A calibration test is a procedure in which an instrument, tool, or device is tested to confirm that it conforms with the standard. Calibration is very important, as it ensures that objects are working properly. There are a number of reasons to conduct a calibration test, ranging from concerns that something is not working as it should to preparations for an event in which very precise calibration is desired, and there are a number of ways to perform a calibration.
In some cases, people may conduct their own calibration tests. For example, a supermarket might check the accuracy of its scales every week with an object of a known weight. Market employees would zero out the scales, place the object on the scale, and take a reading before zeroing the scale out again and weighing a second time. For thoroughness, several different weights would be tried, to confirm that the scale can handle a range of weights. If inaccuracies were identified, the scales would need to be repaired, adjusted, or replaced. Calibration test kits are available for many common instruments and tools so that people can perform equipment calibration on their own.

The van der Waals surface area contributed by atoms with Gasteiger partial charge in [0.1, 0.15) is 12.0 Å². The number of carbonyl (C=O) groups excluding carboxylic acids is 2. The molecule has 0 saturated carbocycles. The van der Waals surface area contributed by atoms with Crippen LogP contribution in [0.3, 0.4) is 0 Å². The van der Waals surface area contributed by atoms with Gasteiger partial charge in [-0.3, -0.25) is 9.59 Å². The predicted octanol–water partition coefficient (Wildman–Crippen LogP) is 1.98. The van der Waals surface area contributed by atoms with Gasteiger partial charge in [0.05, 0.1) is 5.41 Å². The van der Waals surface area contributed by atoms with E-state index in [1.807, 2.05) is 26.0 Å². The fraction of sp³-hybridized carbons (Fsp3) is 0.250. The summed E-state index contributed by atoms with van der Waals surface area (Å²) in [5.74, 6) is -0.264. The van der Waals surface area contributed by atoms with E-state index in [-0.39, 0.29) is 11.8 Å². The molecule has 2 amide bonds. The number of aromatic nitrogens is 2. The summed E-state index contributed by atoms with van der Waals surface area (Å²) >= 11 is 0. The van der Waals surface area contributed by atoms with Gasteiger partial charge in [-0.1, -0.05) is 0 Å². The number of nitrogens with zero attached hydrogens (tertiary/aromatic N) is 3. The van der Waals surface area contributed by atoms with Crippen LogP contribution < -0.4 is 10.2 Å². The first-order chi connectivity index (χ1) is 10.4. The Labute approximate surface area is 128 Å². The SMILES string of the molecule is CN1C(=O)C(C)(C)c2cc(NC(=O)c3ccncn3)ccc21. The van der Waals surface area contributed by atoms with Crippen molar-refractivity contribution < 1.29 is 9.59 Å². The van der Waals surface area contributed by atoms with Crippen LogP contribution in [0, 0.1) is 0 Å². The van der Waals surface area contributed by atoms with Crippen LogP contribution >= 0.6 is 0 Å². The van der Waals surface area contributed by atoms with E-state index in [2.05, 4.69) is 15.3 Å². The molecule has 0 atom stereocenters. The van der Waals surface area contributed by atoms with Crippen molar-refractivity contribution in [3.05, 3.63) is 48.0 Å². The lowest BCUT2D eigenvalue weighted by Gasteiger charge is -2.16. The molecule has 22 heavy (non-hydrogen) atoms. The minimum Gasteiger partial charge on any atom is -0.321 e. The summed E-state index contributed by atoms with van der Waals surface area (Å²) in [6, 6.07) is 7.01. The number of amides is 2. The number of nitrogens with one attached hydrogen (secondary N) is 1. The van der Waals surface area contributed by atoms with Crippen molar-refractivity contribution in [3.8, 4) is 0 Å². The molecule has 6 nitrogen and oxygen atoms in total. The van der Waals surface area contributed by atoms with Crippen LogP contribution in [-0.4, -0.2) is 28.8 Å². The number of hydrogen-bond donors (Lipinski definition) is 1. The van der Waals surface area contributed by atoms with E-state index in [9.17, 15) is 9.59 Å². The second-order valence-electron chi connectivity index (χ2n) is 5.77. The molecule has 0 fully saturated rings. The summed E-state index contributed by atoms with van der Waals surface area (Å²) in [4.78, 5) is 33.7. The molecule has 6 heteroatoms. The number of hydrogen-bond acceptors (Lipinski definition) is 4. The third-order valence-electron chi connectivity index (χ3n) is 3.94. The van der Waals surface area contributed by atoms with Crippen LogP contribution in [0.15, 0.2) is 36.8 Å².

In other instances, instrument calibration cannot take place on site and instruments may need to be sent out for calibration. Some types of calibration are very delicate, requiring specialized equipment and skills which are only available in a lab. Sending devices out for a calibration test can be tricky, as it is important to package and transport the devices safely so that they are not damaged on their way to or from a facility where calibration takes place.
Any device which is designed to weigh or measure can be subjected to calibration, from the equipment inside the pumps at a gas station which indicates how much fuel has been pumped to delicate scientific instruments used in meteorology. In all cases, the calibration test involves the use of an instrument known to be correct for comparison, or the use of an object of known specifications to determine whether or not a device is performing properly.
Calibration is so important that many nations have entire government agencies which are responsible for confirming that certain things are properly calibrated. For example, gas stations commonly have to submit themselves to periodic inspection by government officials who will check to see that their pumps are accurate. The scientific community also values calibration testing, as errors in calibration could invalidate or muddle results.
Some reasons to request a calibration test include: the need to test a new device, periodic testing recommended after set periods of time or amounts of usage, testing to check a device to confirm that it is accurate before being used in a sensitive task, testing to check a device which appears to be faulty, or testing after a device has suffered a shock or been repaired to confirm that it is still working properly.